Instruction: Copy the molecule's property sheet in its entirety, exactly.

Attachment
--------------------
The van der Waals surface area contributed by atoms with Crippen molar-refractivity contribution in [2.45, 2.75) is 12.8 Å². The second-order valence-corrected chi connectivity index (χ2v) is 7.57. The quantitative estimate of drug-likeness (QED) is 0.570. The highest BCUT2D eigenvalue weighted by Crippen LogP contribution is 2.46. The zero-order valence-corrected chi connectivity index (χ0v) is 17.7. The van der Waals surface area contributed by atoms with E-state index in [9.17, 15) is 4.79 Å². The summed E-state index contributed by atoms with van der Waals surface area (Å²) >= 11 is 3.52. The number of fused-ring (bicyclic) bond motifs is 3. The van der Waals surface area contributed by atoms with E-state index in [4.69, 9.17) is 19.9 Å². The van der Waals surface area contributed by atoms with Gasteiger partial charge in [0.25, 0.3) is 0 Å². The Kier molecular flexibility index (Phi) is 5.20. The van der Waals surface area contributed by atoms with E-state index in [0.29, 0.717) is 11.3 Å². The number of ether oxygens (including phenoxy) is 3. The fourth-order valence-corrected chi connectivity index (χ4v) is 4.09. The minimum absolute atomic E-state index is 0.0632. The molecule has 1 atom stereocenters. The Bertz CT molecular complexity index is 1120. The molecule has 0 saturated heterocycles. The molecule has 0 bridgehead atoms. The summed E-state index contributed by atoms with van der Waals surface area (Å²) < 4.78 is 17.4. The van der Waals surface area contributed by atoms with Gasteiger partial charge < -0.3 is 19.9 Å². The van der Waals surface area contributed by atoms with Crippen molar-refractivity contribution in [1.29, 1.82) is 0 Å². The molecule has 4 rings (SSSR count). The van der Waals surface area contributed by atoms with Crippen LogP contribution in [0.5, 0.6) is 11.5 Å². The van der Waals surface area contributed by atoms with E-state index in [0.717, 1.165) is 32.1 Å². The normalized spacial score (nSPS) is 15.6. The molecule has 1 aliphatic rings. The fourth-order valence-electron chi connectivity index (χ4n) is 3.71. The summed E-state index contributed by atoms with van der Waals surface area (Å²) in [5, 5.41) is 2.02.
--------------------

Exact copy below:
The van der Waals surface area contributed by atoms with Crippen molar-refractivity contribution in [2.45, 2.75) is 12.8 Å². The second-order valence-corrected chi connectivity index (χ2v) is 7.57. The quantitative estimate of drug-likeness (QED) is 0.570. The highest BCUT2D eigenvalue weighted by Crippen LogP contribution is 2.46. The zero-order valence-corrected chi connectivity index (χ0v) is 17.7. The van der Waals surface area contributed by atoms with E-state index in [9.17, 15) is 4.79 Å². The summed E-state index contributed by atoms with van der Waals surface area (Å²) >= 11 is 3.52. The number of fused-ring (bicyclic) bond motifs is 3. The van der Waals surface area contributed by atoms with E-state index in [4.69, 9.17) is 19.9 Å². The van der Waals surface area contributed by atoms with Gasteiger partial charge in [0.25, 0.3) is 0 Å². The Kier molecular flexibility index (Phi) is 5.20. The van der Waals surface area contributed by atoms with E-state index in [0.29, 0.717) is 11.3 Å². The number of ether oxygens (including phenoxy) is 3. The fourth-order valence-corrected chi connectivity index (χ4v) is 4.09. The minimum absolute atomic E-state index is 0.0632. The molecule has 1 atom stereocenters. The Bertz CT molecular complexity index is 1120. The molecule has 0 saturated heterocycles. The molecule has 0 bridgehead atoms. The summed E-state index contributed by atoms with van der Waals surface area (Å²) < 4.78 is 17.4. The van der Waals surface area contributed by atoms with Gasteiger partial charge < -0.3 is 19.9 Å². The van der Waals surface area contributed by atoms with Crippen molar-refractivity contribution in [1.29, 1.82) is 0 Å². The molecule has 4 rings (SSSR count). The van der Waals surface area contributed by atoms with Crippen LogP contribution in [0.5, 0.6) is 11.5 Å². The van der Waals surface area contributed by atoms with E-state index in [0.717, 1.165) is 32.1 Å². The normalized spacial score (nSPS) is 15.6. The molecule has 1 aliphatic rings. The fourth-order valence-electron chi connectivity index (χ4n) is 3.71. The summed E-state index contributed by atoms with van der Waals surface area (Å²) in [5, 5.41) is 2.02.